Democratic leaders declared a temporary moratorium on special-interest provisions known as earmarks as they attempt to cope with a budget crisis left by the outgoing Republican-led 109th Congress.
That is certainly a welcome development. It's hard to believe this is going to be a long-term policy change, of course. It is also mentioned that:
The new chairmen, Rep. David R. Obey (Wis.) and Sen. Robert C. Byrd (W.Va.), said in a statement: "While the results will be far from ideal, this path provides the best way to dispose of the unfinished business quickly, and allow governors, state and local officials, and families to inally plan for the coming year with some knowledge of what the federal government is funding."So, pork will be back as soon as they fiddle with lobbying rules. But it does seem like the Democrats recognize the importance of this issue, and are trying to use it to their advantage, which is to everyone's benefit if they follow through.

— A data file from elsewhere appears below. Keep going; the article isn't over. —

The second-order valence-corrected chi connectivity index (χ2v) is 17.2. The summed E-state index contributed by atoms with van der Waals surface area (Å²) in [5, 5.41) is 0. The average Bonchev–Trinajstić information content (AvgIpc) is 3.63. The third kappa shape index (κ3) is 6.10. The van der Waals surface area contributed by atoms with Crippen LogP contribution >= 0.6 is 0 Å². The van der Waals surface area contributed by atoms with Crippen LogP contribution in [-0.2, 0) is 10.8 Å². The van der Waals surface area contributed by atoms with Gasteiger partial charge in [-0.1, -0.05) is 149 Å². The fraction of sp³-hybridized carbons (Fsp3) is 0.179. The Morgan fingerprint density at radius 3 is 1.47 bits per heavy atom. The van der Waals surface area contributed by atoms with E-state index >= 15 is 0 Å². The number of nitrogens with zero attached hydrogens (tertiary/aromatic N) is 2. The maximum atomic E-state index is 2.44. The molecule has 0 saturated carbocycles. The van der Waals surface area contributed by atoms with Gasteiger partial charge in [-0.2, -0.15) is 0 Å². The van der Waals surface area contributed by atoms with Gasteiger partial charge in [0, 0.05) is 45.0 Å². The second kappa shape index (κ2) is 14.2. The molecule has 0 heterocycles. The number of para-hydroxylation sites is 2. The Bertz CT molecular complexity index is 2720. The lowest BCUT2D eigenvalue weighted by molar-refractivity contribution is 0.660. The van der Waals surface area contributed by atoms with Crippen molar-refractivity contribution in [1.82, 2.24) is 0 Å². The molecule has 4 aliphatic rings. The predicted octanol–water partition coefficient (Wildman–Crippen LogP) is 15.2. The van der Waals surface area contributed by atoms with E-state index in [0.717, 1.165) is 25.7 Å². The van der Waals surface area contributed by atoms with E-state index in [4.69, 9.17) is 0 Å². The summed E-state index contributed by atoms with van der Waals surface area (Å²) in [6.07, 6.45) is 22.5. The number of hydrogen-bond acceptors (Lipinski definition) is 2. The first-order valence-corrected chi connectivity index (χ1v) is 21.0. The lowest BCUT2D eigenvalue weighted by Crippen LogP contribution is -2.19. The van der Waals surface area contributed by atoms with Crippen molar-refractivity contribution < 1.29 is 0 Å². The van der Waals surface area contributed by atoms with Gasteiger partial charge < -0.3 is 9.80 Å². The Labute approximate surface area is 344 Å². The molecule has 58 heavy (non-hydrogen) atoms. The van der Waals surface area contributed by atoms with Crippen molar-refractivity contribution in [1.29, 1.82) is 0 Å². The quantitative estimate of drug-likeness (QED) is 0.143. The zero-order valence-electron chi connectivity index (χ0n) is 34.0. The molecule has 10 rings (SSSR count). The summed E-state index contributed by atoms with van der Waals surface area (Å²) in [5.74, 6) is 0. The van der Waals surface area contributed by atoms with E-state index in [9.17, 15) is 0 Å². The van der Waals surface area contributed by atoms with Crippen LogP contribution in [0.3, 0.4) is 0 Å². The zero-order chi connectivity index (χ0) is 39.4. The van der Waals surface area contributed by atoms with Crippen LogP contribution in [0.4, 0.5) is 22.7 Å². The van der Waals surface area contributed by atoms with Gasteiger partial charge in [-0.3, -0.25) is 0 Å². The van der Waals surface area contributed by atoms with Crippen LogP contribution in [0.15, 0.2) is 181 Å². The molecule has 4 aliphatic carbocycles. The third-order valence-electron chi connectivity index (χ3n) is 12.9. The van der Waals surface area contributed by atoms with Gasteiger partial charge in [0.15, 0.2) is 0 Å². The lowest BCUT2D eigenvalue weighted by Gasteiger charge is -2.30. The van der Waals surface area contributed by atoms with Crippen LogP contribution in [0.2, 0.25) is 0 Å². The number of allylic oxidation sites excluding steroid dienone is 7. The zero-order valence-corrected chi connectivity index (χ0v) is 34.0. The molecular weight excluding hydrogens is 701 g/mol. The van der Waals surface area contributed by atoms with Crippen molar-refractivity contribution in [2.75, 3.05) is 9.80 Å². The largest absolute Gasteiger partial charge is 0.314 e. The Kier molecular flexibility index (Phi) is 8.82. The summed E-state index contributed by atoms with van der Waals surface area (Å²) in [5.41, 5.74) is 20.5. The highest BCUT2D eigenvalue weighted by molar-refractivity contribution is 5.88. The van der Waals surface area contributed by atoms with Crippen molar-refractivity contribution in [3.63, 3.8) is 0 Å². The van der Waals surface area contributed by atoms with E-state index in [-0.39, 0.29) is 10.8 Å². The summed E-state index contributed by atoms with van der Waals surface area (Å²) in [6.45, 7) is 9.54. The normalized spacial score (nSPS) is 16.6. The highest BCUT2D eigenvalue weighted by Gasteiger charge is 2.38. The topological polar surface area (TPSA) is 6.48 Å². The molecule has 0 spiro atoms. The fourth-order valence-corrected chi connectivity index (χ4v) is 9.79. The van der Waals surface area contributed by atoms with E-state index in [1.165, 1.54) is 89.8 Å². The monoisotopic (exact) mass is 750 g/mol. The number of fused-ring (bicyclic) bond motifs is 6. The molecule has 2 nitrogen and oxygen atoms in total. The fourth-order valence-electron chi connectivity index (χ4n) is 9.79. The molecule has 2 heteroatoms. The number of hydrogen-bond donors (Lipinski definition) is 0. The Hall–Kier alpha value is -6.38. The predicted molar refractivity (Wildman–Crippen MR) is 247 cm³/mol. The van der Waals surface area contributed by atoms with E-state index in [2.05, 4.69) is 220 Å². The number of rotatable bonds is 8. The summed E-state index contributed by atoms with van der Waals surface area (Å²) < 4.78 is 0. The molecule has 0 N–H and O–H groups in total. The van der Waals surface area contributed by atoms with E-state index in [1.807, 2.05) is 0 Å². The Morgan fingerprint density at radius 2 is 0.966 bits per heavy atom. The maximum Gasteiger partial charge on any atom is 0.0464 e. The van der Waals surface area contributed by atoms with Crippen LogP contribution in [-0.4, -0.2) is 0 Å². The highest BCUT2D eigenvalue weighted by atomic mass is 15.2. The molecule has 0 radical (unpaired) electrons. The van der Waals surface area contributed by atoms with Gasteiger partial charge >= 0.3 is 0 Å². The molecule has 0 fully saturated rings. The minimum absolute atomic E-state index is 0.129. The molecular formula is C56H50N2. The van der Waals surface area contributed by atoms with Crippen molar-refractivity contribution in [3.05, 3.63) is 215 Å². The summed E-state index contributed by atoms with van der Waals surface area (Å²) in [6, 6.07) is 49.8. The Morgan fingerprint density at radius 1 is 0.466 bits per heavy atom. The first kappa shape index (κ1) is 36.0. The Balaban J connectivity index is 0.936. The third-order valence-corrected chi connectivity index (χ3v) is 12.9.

They also said they would place a moratorium on all earmarks until lobbying changes are enacted. Those special spending provisions included in the unfinished fiscal 2007 bills will be eligible for consideration next year, the chairmen said, subject to new standards.